MediShield Life: Panel to examine key issues

Ensuring adequate protection for all while keeping premiums affordable top concern

A panel of health-care, finance and insurance professionals as well as trade unionists and grassroots members will examine the key issues involved in introducing MediShield Life, the national insurance scheme that aims to cover everyone for life.

Health Minister Gan Kim Yong is expecting good input from them as MediShield Life signals a major shift in policy, from treating health costs as purely an individual responsibility to one of collective responsibility.

"It's important for us to discuss this very thoroughly and very carefully so that we can address all the issues and look into all the concerns of Singaporeans," he said.

The panel will be led by senior private sector accountant Bobby Chin, a member of the Council of Presidential Advisers.

He said yesterday: "I look forward to hearing the views of Singaporeans from all walks of life as the committee embarks on its review over the next six months."

Top of the list of issues it must consider is how to ensure adequate protection for all while keeping premiums affordable. Mr Gan said there will be a cost to bringing everyone, especially those who already have medical conditions, into the scheme.

The committee will have to look at whether those already ill should pay more, and if so, how much more? And, what role can the Government play to keep premiums affordable?

It will also study how to implement pre-funding for younger people, who will pay more when they are young so that their premiums can remain manageable as they age.

The panel can recommend improvements, but mind the impact on premiums.

It will comprise about 10 members of diverse backgrounds, who will be named at a press conference on Friday. The Health Ministry hopes to tap on their network of contacts, said Mr Gan.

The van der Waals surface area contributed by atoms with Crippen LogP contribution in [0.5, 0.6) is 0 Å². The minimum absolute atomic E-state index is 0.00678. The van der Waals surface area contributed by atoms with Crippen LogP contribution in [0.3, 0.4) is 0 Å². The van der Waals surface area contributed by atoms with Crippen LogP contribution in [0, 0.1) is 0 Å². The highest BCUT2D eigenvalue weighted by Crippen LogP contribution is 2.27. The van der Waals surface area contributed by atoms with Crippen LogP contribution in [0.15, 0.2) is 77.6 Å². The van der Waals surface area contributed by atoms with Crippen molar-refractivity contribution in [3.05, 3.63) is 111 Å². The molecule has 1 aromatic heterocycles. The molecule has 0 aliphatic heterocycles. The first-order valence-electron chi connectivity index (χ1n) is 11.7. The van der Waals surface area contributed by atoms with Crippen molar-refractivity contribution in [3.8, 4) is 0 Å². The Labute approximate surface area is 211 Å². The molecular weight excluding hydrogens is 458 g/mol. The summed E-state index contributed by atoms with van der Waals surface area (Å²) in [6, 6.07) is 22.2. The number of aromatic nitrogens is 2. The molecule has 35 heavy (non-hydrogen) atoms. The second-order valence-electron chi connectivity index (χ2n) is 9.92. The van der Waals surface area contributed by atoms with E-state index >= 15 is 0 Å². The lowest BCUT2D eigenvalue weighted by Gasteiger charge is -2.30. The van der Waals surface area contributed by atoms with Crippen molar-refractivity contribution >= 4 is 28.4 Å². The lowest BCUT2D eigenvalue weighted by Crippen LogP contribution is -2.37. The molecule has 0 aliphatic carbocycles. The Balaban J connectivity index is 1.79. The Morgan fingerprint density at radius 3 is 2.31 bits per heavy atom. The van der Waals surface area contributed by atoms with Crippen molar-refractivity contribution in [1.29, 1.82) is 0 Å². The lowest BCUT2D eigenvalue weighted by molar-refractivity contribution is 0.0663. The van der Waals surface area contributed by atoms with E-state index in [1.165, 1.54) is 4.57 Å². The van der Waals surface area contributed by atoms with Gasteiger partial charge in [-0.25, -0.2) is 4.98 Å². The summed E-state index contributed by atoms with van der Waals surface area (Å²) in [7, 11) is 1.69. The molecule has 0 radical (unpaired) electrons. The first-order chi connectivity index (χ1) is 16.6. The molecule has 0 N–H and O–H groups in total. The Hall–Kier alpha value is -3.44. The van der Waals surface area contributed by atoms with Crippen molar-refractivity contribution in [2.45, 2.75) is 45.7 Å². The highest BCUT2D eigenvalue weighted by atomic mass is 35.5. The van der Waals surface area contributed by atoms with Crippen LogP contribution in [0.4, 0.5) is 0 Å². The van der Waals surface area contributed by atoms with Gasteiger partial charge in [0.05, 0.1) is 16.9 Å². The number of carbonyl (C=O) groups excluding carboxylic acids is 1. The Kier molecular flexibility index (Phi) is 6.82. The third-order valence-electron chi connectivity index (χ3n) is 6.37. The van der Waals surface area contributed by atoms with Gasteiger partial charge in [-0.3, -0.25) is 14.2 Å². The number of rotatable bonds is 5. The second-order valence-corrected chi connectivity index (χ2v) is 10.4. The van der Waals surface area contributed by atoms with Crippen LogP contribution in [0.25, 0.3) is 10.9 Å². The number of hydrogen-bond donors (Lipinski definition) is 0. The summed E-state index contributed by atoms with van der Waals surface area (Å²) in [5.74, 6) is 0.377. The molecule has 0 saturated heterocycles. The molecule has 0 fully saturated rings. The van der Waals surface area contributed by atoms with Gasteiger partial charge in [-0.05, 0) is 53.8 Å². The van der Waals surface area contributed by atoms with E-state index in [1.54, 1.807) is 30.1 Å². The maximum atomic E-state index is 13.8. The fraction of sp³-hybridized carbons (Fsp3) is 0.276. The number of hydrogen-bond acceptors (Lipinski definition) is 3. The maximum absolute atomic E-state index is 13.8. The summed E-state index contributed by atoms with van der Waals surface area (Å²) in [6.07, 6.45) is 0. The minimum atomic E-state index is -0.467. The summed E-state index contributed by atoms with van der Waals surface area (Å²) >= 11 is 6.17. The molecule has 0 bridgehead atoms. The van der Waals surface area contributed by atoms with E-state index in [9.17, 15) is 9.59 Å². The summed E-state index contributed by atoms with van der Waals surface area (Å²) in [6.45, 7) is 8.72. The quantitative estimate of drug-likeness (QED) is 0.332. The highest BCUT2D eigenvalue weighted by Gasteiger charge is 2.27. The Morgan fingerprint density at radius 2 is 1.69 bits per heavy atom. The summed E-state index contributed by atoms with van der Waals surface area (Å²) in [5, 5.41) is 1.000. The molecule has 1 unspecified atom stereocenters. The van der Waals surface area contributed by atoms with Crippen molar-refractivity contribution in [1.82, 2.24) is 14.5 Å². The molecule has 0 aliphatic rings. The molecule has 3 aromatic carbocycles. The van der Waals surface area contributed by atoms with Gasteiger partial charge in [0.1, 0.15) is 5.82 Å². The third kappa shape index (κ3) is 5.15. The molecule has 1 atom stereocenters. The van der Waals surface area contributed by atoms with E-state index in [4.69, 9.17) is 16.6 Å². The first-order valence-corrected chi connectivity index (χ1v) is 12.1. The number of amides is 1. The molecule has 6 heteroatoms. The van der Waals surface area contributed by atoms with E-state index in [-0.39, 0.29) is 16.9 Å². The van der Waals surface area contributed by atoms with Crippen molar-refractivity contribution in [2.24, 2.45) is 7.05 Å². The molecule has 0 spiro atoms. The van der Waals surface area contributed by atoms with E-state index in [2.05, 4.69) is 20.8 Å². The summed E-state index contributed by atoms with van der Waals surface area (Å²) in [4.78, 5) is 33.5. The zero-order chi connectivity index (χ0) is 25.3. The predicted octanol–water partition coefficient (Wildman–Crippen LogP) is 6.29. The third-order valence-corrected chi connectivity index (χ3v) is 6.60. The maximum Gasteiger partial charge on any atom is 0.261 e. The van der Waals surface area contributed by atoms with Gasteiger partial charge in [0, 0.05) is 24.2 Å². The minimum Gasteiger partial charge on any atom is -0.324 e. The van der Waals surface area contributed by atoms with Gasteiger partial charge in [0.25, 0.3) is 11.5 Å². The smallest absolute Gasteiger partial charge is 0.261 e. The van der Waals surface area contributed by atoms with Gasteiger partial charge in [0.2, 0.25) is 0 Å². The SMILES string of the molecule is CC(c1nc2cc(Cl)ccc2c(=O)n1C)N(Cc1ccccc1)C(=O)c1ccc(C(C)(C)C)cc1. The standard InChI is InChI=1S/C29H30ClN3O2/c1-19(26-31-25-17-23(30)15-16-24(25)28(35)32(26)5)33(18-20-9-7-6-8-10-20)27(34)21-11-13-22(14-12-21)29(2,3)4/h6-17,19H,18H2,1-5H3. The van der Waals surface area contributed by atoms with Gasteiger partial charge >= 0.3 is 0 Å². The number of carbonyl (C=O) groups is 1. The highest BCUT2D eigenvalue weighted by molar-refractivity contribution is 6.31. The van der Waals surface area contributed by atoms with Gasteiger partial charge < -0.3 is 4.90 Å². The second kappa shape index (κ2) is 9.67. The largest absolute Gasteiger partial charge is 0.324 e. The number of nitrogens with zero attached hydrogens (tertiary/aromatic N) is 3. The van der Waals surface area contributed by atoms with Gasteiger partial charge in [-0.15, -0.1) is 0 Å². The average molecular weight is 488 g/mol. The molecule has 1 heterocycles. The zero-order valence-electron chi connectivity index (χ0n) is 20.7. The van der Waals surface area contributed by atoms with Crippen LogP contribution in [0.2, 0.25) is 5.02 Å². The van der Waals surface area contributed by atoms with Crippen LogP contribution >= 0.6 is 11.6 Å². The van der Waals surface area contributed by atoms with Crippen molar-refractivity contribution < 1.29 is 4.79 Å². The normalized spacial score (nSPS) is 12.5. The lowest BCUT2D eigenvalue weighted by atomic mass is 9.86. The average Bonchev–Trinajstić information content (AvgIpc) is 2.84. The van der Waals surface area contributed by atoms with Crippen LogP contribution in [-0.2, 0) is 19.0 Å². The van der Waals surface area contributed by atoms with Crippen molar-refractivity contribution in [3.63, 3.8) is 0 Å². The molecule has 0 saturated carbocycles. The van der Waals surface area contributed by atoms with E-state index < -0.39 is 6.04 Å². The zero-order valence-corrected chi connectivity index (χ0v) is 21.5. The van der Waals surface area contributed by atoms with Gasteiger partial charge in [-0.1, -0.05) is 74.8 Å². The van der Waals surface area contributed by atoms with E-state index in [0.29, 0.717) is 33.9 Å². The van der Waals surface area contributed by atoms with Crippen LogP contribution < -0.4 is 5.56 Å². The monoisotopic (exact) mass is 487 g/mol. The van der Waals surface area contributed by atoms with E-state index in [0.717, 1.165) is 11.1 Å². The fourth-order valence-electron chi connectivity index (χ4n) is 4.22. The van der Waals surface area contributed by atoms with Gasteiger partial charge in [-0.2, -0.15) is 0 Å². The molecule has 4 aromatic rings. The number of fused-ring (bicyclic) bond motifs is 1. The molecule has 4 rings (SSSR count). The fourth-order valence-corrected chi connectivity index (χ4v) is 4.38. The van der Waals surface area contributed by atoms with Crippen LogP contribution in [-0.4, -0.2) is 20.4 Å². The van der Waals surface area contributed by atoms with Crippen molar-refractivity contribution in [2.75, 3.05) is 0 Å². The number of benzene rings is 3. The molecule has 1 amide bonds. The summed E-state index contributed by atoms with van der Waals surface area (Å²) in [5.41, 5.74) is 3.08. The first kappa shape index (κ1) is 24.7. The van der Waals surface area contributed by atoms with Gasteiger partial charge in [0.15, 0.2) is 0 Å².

Mr Chin said he will talk more about his panel's composition and plans after the members are appointed.

The existing MediShield scheme covers 92 per cent of people. In March, it was extended from an upper age limit of 85 to 90.

When introduced in 2015, MediShield Life will be compulsory for all Singaporeans and permanent residents.

Speaking to the media on the sidelines of the 103rd anniversary celebrations of the Kwong Wai Shiu Hospital yesterday, Mr Gan said the Government has committed to helping the lower-middle-income group and others who cannot afford to pay premiums for the insurance.

He said the panel will have to define this group, find out what help they need and suggest ways to make sure that help is available for them.

He stressed that MediShield Life's focus will remain large hospital bills.

"People must understand that the more it tries to cover, the higher the premiums will be. Coverage should target areas people need most protection for, primarily catastrophic bills, so that we can keep premiums affordable yet provide the most effective coverage," he said.

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